Climate

Obama Administration Approves Shell’s Request To Drill Even Deeper In The Arctic

CREDIT: AP Photo/Ted S. Warren

Protesters opposed to Arctic drilling rally at the Port of Seattle, Monday, May 18, 2015, in Seattle.

Just weeks after giving Royal Dutch Shell final approval to begin exploring for oil in the Arctic Ocean, the Obama administration is now allowing the oil company to drill even deeper.

On Monday, the Bureau of Safety and Environmental Enforcement (BSEE) approved Shell’s application to modify one if its exploratory drilling permits in the Chukchi Sea, about 140 miles from Alaska’s northwest shoreline. That modification means that Shell can “burrow into potential oil-bearing reservoirs thousands of feet below the seafloor that previously had been off limits,” according to a report in Fuel Fix.

In a statement, BSEE said approval had been granted after “extensive review and under a robust array of safety requirements.” But environmental groups were not pleased.

“Today’s decision makes it final: President Obama is willing to allow the pristine Chukchi Sea to become an energy sacrifice zone and worsen climate disruption,” Friends of the Earth climate campaigner Marissa Knodel said in an emailed statement. “President Obama should know better — Shell has no business in our Arctic Ocean, and he will bear responsibility for the damage that Shell wreaks there.”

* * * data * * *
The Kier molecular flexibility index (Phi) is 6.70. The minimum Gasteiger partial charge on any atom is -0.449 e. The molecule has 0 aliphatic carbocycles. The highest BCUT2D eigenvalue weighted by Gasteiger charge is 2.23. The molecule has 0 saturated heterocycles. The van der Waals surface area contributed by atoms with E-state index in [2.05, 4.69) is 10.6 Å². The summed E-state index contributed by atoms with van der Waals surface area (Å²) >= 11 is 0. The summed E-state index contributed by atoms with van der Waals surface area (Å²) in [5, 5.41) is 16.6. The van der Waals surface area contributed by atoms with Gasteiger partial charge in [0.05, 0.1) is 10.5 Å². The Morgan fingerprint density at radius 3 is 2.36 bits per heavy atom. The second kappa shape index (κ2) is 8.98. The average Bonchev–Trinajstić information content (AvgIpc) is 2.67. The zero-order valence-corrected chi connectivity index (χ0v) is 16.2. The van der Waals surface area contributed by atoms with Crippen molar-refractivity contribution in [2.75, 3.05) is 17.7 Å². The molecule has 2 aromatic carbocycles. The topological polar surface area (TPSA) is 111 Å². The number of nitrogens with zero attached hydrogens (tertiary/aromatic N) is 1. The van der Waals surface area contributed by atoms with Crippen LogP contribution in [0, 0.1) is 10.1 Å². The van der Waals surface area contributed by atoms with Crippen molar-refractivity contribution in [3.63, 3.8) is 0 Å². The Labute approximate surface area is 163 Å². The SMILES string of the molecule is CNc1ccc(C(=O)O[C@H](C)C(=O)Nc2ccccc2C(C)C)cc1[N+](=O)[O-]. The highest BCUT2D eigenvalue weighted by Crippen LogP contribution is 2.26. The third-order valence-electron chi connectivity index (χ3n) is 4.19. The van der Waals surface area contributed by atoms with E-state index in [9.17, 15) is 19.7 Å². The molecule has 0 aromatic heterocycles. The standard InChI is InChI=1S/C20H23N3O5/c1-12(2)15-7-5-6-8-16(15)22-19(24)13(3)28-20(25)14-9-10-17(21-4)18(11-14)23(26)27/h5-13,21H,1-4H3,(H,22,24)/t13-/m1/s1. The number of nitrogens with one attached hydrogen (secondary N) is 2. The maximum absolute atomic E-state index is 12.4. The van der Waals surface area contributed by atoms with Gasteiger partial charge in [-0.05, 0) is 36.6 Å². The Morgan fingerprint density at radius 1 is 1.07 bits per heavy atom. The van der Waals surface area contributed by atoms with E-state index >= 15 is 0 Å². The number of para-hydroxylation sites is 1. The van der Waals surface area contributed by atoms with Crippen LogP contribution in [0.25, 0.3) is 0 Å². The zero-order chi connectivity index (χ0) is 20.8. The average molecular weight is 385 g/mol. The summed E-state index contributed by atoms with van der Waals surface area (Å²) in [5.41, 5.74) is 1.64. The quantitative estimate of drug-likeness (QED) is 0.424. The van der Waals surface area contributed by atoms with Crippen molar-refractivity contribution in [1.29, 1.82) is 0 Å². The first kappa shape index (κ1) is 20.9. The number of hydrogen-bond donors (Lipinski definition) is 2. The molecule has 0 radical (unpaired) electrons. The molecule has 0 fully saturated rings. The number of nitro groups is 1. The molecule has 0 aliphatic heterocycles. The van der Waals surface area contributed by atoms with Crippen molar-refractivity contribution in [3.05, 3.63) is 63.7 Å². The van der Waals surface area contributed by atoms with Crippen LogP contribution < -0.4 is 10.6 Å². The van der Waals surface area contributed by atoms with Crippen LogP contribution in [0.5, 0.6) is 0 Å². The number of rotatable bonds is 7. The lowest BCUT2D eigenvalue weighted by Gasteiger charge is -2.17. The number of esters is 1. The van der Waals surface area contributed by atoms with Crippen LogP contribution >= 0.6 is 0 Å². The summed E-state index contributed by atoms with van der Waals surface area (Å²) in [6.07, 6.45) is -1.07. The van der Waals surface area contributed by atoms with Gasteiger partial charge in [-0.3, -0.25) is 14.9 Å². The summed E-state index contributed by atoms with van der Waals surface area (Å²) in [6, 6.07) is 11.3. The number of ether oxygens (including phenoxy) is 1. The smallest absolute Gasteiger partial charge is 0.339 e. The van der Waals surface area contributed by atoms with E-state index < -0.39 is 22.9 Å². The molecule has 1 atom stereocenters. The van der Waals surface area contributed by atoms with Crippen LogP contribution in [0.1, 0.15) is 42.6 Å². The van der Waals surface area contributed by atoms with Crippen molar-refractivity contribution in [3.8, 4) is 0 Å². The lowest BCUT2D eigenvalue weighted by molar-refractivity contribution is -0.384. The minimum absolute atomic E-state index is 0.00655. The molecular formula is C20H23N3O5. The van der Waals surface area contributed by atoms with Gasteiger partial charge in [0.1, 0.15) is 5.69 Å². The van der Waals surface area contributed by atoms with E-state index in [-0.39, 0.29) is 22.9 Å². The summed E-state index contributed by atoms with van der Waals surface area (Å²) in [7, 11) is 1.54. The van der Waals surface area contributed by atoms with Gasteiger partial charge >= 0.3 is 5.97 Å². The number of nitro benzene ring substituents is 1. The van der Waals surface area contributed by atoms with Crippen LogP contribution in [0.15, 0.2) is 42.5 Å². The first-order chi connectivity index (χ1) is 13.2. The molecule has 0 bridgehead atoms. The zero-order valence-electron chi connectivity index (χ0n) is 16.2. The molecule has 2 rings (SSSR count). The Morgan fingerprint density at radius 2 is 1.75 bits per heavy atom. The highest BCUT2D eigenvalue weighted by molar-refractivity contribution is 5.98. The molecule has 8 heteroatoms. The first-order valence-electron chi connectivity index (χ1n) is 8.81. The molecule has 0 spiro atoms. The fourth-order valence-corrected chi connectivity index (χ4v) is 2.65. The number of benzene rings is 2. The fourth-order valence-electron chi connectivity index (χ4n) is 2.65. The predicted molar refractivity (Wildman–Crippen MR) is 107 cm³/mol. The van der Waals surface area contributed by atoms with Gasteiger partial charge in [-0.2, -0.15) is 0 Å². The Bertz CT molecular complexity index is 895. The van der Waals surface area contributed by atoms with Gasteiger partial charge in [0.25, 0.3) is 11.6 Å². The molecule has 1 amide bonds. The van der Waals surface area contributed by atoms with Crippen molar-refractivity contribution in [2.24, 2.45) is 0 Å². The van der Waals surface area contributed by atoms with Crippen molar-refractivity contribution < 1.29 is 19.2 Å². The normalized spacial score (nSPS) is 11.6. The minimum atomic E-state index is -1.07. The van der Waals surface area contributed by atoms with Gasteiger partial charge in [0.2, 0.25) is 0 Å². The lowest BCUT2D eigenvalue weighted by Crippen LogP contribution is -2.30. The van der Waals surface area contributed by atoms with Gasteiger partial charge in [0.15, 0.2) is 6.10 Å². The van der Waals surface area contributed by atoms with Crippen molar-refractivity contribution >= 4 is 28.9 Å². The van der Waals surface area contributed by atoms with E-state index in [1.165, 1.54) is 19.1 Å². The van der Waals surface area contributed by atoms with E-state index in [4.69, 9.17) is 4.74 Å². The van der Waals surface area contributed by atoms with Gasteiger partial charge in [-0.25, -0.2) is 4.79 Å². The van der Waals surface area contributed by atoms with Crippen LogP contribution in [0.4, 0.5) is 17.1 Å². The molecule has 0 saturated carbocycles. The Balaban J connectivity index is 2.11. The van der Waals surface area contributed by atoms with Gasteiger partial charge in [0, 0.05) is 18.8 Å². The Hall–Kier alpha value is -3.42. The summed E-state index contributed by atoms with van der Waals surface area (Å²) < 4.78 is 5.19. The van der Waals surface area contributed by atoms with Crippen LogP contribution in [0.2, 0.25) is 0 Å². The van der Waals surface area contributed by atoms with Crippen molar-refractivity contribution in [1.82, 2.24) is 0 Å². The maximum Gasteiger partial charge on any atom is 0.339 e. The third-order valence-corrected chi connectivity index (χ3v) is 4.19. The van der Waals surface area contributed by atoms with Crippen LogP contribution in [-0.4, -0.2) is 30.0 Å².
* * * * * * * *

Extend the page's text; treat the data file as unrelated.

BSEE’s announcement comes just two weeks before President Obama is scheduled to make a trip to Alaska to discuss the dangers of climate change. According to some studies, all oil and gas from the Arctic must remain in the ground if global temperature rise is to be kept under 2 degrees Celsius.

Obama’s approval of Shell’s request to drill in the Arctic has been confusing to many, as it’s seen as contradictory to his seemingly keen interest in fighting climate change. Asked why he approved drilling there in a recent Twitter Q&A session, Obama said it would be impossible to stop oil exploration in the Arctic completely, so he has implemented “the highest possible standards” instead.